June 30, 2008
Re: ["Picky Eaters, Sneaky Parents," June 23], I found this article interesting and disturbing. Parents secretly putting things (even if it's broccoli) into their children's food without their knowing it? When they grow up, I wonder what they'll think of that? Seems a trust is broken here, and I'm not sure it won't affect food issues these children may have down the line. Delicious is key where food and children are concerned. If a parent wants to get a child to eat fruit, he or she can wash, chop and freeze fresh strawberries, then take a blender and pour in one cup of fat-free milk.
May 21, 2007 |
The picky eating habits of children can drive parents to distraction. Foods that smell funny, or are too hot, too cold, too crunchy or too mushy: all are candidates for rejection. And when it comes to trying to get kids to eat their vegetables, the task often seems insurmountable. Youngsters naturally prefer tasty foods that are high in calories -- a nod to their biology, which is designed to ensure adequate intake while they're growing rapidly.
April 21, 2007 |
Eating foods like broccoli and soy has been linked to lower cancer rates, and UCLA researchers said they may have discovered the biological mechanism behind the protective effect. Using cells in a lab dish, they found that diindolylmethane, a compound resulting from digestion of cruciferous vegetables, and genistein, an isoflavone in soy, reduce the production of two proteins needed for breast and ovarian cancers to spread.
February 19, 2007 |
If you can't stand black coffee, chances are good that you also turn up your nose at bitter-tasting grapefruit juice, broccoli, spinach, green tea or soy products. You may be a genetic "super-taster" -- with more specialized taste buds on the tip of your tongue than the average person. For you, tasting foods can be the equivalent of feeling objects with 50 fingers instead of five -- due to tiny genetic differences you share with fellow super-tasters. The super-taster story goes back decades.
December 29, 2006 |
Someone got way more than the recommended daily serving of vegetables when a refrigerated trailer loaded with $50,000 worth of broccoli was stolen from Villa Park. Detective Ed Zorich said the thief was probably after the trailer, not the vegetables. The theft was entered into the stolen-vehicle database, but police had no immediate leads. "We have homicides happening in town," Zorich said. "We're not really looking for a truck of broccoli right now."
February 13, 2006 |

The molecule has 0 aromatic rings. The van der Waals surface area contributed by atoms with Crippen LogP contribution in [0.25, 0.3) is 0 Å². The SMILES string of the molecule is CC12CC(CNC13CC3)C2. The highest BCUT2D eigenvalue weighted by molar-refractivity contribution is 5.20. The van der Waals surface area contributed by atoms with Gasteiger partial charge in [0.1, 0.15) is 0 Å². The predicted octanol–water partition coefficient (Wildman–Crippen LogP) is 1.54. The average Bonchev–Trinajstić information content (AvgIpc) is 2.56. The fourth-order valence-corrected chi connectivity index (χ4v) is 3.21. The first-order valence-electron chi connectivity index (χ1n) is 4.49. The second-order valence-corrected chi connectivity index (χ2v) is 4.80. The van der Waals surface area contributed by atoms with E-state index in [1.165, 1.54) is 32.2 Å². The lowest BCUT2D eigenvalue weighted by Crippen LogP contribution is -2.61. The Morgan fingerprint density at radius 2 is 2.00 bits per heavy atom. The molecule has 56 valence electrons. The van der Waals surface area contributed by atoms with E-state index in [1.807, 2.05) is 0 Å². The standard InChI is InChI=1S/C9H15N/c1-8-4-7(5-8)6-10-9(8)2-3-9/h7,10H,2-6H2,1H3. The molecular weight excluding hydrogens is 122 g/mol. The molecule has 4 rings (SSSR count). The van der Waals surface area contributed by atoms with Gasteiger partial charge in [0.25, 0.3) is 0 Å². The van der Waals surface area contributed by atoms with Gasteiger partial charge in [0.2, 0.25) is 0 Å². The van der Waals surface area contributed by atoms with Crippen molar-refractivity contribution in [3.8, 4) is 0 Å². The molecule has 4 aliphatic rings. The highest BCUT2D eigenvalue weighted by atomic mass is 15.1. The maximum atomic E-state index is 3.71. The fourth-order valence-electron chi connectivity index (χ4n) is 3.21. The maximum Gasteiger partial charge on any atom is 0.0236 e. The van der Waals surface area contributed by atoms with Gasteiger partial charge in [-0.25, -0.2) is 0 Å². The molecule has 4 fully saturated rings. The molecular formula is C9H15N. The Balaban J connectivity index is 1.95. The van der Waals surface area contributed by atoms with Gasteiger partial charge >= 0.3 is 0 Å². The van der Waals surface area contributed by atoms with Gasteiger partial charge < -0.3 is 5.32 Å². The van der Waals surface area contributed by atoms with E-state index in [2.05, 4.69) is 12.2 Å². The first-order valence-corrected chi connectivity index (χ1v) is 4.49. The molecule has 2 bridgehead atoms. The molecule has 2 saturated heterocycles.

Mature broccoli is packed with vitamins, minerals, fiber and several phytochemicals that are proving to be powerful anti-cancer agents in the lab. Young broccoli sprouts, however, have a much higher concentration of two types of these cancer-fighting chemicals known as glucosinolates and isothiocyanates. Similar compounds are also found in other cruciferous vegetables, including Brussels sprouts, cauliflower, kale and mustard greens.
March 9, 2005 |
"Asking a farmer where he gets his seeds," says Bill Coleman, of Coleman Family Farms in Carpinteria, "is like ... I don't know what to compare it to. You just don't do it." The particular seeds in question are those for broccoli spigarello, a leafy green member of the brassica family, whose origin seems a mystery.
July 2, 2004 |
The patch of land in front of the old barn is primed, its soil plowed. Soon, an unusual breed of broccoli will sprout here, and is expected to flourish in temperatures above 100 degrees. Being planted in the early summer and maturing in high heat is a new thing for broccoli, a cool-season vegetable grown almost exclusively along California's foggy coast. Exposure to heat can devastate a crop, causing irregular heads, brown spots and other damage.
CALIFORNIA | LOCAL
March 4, 2004 |
Dana Broccoli, the widow of movie producer Albert R. "Cubby" Broccoli and the president of the company that owns the film rights to Ian Fleming's James Bond novels, has died. She was 82. Broccoli, a novelist and theatrical producer, died of cancer Sunday at her home in Beverly Hills.
February 22, 2003 |
Australia's oldest human remains are 40,000 years old, not 62,000, as had previously been believed, researchers from the University of Melbourne reported in Thursday's issue of Nature. The revised age for the remains, found in southeast Australia, fits much better with the theory that early humans evolved in Africa and subsequently migrated to the rest of the world. The now-discredited older date had supported the idea that different groups of humans evolved independently.